Xi'an page 1 of Carter's China Trip

 

On Saturday, two weeks into the trip, we loaded up for our post conference tour to Xi’an and Guilin.  Our bus zipped out of town on a toll road to the rather nice airport.  We boarded a China Air Boeing 777.  I sat one seat away from the window and tried to catch glances over my neighbor’s shoulder.  He was a Chinese businessman.  He asked if I wanted to sit by the window.  He said it didn’t matter where he sat so we changed seats.  Most of my colleagues on the flight did not get to see out the windows.

Over his should I saw a piece of the Great Wall as we were rising out of Beijing.  I was never able to find it again.  As we flew SW we passed over some rugged mountains and some very dry areas.  As we approached Xi’an I saw a great number of villages very close to each other.  There was not much farmland between these settlements so you know the land is used intensively.  This is where so much of the billion plus population lives. 

On this flight if you didn’t sit by the window you could still see what was going on because they had a camera in the front of the plane looking down.  Much of the time the monitors in the plane showed what the camera was seeing.  We got to see the plane taking off and landing from the perspective at the nose of the plane.  I had never seen this before but I liked it.  This was very effective in showing the landscape where it was cloud free.  Of course when the camera was displayed we couldn’t watch a movie, but so what?  But again, I am a geographer and I prefer looking at nature over movies most of the time.

On our flight were the colleagues who were taking the post-conference tour to Lhasa, Tibet.  Together we flew to Xi’an and had lunch together.  Then we got on separate buses but headed to the same hotel.  We saw them in passing in the lobby as we went from one tour to another.  They did things quicker than we and they headed out for Lhasa while we spent more time in Xi’an.  Surprisingly, there were far more persons going to Tibet than taking our tour, although the Tibet tour was more expensive.

Space in our luggage became a great problem, as did the weight of our luggage.  One of the problems is that we were told that things are quite primitive in China.  We were advised to take toilet paper and many other basics.  I took a small roll of toilet paper and tore off many sheets and carried them in my pocket.  One colleague brought four rolls of toilet paper and was still carrying them as he headed off to Lhasa.  Yea, there were places where you needed your own toilet paper but most places were very accommodating.

 
 

Zoomed map of area traveled in China. Red dots show cities visited.  Red lines show travel by bus and train.  

map modified from the CIA Factbook web map of China

 
 

We had a good breakfast at the buffet in our hotel before we left.  We had a good snack on the plane, consisting of a roll and cheese, a noodle dish and meat.  When we got to Xi’an they took us to a restaurant and we ate again.  Three meals by early afternoon.  And, I thought I would loose weight on this trip.  Ha!  There may be a lot of starving kids in China but they made certain we would not starve.  At times I was embarrassed by how much we were fed, but still I kept eating.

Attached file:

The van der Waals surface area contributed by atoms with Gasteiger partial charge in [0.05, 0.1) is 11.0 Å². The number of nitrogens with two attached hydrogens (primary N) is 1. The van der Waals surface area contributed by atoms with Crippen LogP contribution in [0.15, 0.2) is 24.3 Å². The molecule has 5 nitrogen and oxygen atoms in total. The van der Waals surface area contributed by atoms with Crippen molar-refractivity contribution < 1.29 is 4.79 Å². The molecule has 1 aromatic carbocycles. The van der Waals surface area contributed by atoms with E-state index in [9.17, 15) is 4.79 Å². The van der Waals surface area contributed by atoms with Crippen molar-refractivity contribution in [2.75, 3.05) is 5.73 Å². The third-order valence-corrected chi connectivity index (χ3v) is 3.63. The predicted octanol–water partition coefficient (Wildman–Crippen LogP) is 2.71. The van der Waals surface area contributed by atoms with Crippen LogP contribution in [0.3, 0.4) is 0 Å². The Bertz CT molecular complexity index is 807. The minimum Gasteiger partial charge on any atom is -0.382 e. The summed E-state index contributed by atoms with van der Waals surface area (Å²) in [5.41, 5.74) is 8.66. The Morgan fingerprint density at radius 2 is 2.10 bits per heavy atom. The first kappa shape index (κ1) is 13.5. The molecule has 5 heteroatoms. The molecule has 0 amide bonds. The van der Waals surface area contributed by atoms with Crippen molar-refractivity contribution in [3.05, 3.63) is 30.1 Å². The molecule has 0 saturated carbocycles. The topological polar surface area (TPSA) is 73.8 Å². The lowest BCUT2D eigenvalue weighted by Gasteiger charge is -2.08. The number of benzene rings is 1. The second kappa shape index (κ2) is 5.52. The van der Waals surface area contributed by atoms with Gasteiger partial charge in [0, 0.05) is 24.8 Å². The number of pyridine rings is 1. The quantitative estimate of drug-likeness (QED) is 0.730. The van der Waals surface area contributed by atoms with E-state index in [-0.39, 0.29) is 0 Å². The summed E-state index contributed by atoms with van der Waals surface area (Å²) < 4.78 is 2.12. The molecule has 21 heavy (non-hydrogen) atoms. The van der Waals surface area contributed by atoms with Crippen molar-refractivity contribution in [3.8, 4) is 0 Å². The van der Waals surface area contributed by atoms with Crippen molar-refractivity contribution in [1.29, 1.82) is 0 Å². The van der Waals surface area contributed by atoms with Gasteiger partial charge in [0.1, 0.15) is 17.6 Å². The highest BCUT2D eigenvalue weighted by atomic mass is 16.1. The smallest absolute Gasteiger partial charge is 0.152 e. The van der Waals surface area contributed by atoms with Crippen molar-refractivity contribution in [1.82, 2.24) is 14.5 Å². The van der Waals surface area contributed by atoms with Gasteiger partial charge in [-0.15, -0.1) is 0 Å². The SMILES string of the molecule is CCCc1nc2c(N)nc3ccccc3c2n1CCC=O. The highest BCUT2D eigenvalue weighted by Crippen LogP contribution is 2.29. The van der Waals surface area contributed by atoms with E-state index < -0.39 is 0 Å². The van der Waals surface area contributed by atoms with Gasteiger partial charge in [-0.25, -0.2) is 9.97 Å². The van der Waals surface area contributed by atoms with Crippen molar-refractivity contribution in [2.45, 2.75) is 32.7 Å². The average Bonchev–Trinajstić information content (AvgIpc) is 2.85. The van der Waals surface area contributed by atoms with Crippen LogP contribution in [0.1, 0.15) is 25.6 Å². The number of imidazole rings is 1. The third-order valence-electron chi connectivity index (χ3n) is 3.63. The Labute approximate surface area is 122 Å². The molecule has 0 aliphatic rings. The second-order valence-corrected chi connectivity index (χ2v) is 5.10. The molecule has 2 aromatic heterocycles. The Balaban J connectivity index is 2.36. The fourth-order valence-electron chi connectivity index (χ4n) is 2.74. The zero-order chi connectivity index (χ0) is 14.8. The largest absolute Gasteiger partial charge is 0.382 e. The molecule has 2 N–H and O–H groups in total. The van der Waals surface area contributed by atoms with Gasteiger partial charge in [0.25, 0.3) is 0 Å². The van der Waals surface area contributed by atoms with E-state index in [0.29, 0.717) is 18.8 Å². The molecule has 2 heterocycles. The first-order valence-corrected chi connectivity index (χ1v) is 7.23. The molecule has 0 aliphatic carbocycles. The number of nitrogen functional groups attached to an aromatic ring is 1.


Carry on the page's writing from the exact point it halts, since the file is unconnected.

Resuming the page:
Our tour guide in Xi’an was John.  As we drove in from the airport he pointed out the large conical mounds of dirt off the in the distance.  These are all mausoleums of past rulers.  Xi’an served for many centuries as the capital or center of Chinese culture and therefore this is a great area for history.  This is the least humid place we visited.  It reminded me of Albuquerque, New Mexico, in terms of aridity.  It was certainly a comfortable place.

China is known for its loess soils.  Loess is a soil made up of wind-blown material that locks together to cohere.  As such, in areas of deep loess you can have vertical faces of soil that do not fall down.  Geography textbooks usually include a photo of a homes in China carved into a loess wall.  In the Xi’an area we saw many places where holes had been carved into walls of loess.  John noted that as people have become more wealthy they have added a more conventional structure in front of the hole in the loess and now live in both the loess house and the structure in front.  We saw a number of such structures along the bluffs of the river as we came into town.  I should note that in central Illinois loess soils are common but they are not very deep and no one lives in soil houses.

Xi’an is known for its massive city wall from the past.  Soon our bus passed through the wall and stopped in a courtyard.  We were at the north gate.  We got to explore this area and visit the shops in what were probably barracks centuries before.  We got to the top of the wall and look down on the city, now extending off in all directions.  Surrounding the walls on the outside is a moat, still filled with water. 

 
  View from atop the Wall looking along the moat on the outside.  This area is well landscaped and well maintained.

 

 
  Later we passed by the wall at night and saw that they have lights strung along the top of the wall outlining the pattern – I was impressed.      

 

 
 

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Return to the beginning of Carter's China travels

Dr. James R. Carter, Geography-Geology Department,  Illinois State University,  jrcarter@ilstu.edu